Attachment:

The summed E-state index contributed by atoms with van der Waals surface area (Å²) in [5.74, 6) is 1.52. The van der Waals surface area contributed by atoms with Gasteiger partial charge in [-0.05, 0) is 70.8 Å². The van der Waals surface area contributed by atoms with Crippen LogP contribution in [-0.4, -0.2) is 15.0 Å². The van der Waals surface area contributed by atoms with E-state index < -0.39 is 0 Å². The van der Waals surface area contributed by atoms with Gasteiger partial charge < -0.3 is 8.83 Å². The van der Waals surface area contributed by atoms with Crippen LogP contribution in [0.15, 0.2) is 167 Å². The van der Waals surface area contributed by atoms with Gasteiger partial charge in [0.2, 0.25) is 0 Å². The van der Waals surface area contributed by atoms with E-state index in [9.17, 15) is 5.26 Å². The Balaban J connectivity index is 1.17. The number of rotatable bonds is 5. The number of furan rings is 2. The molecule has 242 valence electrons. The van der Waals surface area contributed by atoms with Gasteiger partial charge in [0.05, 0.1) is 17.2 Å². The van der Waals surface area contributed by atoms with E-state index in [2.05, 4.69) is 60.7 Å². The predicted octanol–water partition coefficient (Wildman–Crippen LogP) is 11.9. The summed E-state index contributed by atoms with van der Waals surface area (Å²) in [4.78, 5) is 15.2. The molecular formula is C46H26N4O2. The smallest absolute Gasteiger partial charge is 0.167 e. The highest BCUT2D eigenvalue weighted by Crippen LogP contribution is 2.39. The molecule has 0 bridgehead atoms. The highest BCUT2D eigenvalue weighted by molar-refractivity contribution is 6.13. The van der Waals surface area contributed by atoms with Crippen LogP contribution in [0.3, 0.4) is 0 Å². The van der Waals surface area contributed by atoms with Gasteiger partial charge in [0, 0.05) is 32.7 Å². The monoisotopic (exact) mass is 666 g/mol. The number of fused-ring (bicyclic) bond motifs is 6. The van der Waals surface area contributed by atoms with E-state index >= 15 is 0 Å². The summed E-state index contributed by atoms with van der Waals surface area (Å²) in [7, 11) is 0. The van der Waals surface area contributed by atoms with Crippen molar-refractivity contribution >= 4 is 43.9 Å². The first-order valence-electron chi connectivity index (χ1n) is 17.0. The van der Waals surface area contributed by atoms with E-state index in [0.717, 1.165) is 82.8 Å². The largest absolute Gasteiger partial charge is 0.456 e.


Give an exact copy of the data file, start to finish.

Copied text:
The summed E-state index contributed by atoms with van der Waals surface area (Å²) in [5.74, 6) is 1.52. The van der Waals surface area contributed by atoms with Gasteiger partial charge in [-0.05, 0) is 70.8 Å². The van der Waals surface area contributed by atoms with Crippen LogP contribution in [-0.4, -0.2) is 15.0 Å². The van der Waals surface area contributed by atoms with E-state index < -0.39 is 0 Å². The van der Waals surface area contributed by atoms with Gasteiger partial charge < -0.3 is 8.83 Å². The van der Waals surface area contributed by atoms with Crippen LogP contribution in [0.15, 0.2) is 167 Å². The van der Waals surface area contributed by atoms with Gasteiger partial charge in [0.2, 0.25) is 0 Å². The van der Waals surface area contributed by atoms with E-state index in [9.17, 15) is 5.26 Å². The Balaban J connectivity index is 1.17. The number of rotatable bonds is 5. The number of furan rings is 2. The molecule has 242 valence electrons. The van der Waals surface area contributed by atoms with Gasteiger partial charge in [0.05, 0.1) is 17.2 Å². The van der Waals surface area contributed by atoms with E-state index in [2.05, 4.69) is 60.7 Å². The predicted octanol–water partition coefficient (Wildman–Crippen LogP) is 11.9. The summed E-state index contributed by atoms with van der Waals surface area (Å²) in [4.78, 5) is 15.2. The molecular formula is C46H26N4O2. The smallest absolute Gasteiger partial charge is 0.167 e. The highest BCUT2D eigenvalue weighted by Crippen LogP contribution is 2.39. The molecule has 0 bridgehead atoms. The highest BCUT2D eigenvalue weighted by molar-refractivity contribution is 6.13. The van der Waals surface area contributed by atoms with Crippen LogP contribution in [0.3, 0.4) is 0 Å². The van der Waals surface area contributed by atoms with Gasteiger partial charge in [0, 0.05) is 32.7 Å². The monoisotopic (exact) mass is 666 g/mol. The number of fused-ring (bicyclic) bond motifs is 6. The van der Waals surface area contributed by atoms with E-state index >= 15 is 0 Å². The summed E-state index contributed by atoms with van der Waals surface area (Å²) in [7, 11) is 0. The van der Waals surface area contributed by atoms with Crippen molar-refractivity contribution >= 4 is 43.9 Å². The first-order valence-electron chi connectivity index (χ1n) is 17.0. The van der Waals surface area contributed by atoms with E-state index in [0.717, 1.165) is 82.8 Å². The largest absolute Gasteiger partial charge is 0.456 e.